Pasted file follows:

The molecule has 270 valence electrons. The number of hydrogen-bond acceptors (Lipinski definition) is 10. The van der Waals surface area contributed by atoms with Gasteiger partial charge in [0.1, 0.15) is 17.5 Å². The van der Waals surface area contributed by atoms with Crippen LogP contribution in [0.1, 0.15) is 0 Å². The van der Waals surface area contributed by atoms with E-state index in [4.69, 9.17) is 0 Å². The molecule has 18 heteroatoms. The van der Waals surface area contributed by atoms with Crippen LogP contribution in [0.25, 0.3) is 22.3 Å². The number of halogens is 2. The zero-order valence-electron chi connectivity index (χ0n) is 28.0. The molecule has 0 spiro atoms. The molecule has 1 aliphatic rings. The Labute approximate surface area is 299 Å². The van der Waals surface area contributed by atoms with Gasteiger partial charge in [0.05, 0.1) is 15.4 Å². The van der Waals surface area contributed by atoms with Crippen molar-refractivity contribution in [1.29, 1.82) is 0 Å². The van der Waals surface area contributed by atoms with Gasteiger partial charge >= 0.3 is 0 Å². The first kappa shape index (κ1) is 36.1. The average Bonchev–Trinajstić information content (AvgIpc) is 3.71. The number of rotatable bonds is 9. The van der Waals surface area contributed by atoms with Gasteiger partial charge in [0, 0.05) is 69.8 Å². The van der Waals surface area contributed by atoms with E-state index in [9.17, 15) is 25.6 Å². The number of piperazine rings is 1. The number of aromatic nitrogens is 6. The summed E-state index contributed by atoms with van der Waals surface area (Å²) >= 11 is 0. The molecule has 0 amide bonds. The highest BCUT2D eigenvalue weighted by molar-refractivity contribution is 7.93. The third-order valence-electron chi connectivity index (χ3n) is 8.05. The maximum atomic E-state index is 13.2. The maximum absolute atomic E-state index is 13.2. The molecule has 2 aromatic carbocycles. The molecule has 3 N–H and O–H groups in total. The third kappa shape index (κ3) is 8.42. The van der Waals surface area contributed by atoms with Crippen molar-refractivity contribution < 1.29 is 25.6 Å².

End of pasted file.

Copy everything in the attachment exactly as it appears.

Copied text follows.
The molecule has 270 valence electrons. The number of hydrogen-bond acceptors (Lipinski definition) is 10. The van der Waals surface area contributed by atoms with Gasteiger partial charge in [0.1, 0.15) is 17.5 Å². The van der Waals surface area contributed by atoms with Crippen LogP contribution in [0.1, 0.15) is 0 Å². The van der Waals surface area contributed by atoms with E-state index in [4.69, 9.17) is 0 Å². The molecule has 18 heteroatoms. The van der Waals surface area contributed by atoms with Crippen LogP contribution in [0.25, 0.3) is 22.3 Å². The number of halogens is 2. The zero-order valence-electron chi connectivity index (χ0n) is 28.0. The molecule has 0 spiro atoms. The molecule has 1 aliphatic rings. The Labute approximate surface area is 299 Å². The van der Waals surface area contributed by atoms with Gasteiger partial charge in [0.05, 0.1) is 15.4 Å². The van der Waals surface area contributed by atoms with Crippen molar-refractivity contribution in [1.29, 1.82) is 0 Å². The van der Waals surface area contributed by atoms with Gasteiger partial charge >= 0.3 is 0 Å². The first kappa shape index (κ1) is 36.1. The average Bonchev–Trinajstić information content (AvgIpc) is 3.71. The number of rotatable bonds is 9. The van der Waals surface area contributed by atoms with Gasteiger partial charge in [0, 0.05) is 69.8 Å². The van der Waals surface area contributed by atoms with E-state index in [9.17, 15) is 25.6 Å². The number of piperazine rings is 1. The number of aromatic nitrogens is 6. The summed E-state index contributed by atoms with van der Waals surface area (Å²) >= 11 is 0. The molecule has 0 amide bonds. The highest BCUT2D eigenvalue weighted by molar-refractivity contribution is 7.93. The third-order valence-electron chi connectivity index (χ3n) is 8.05. The maximum atomic E-state index is 13.2. The maximum absolute atomic E-state index is 13.2. The molecule has 2 aromatic carbocycles. The molecule has 3 N–H and O–H groups in total. The third kappa shape index (κ3) is 8.42. The van der Waals surface area contributed by atoms with Crippen molar-refractivity contribution < 1.29 is 25.6 Å².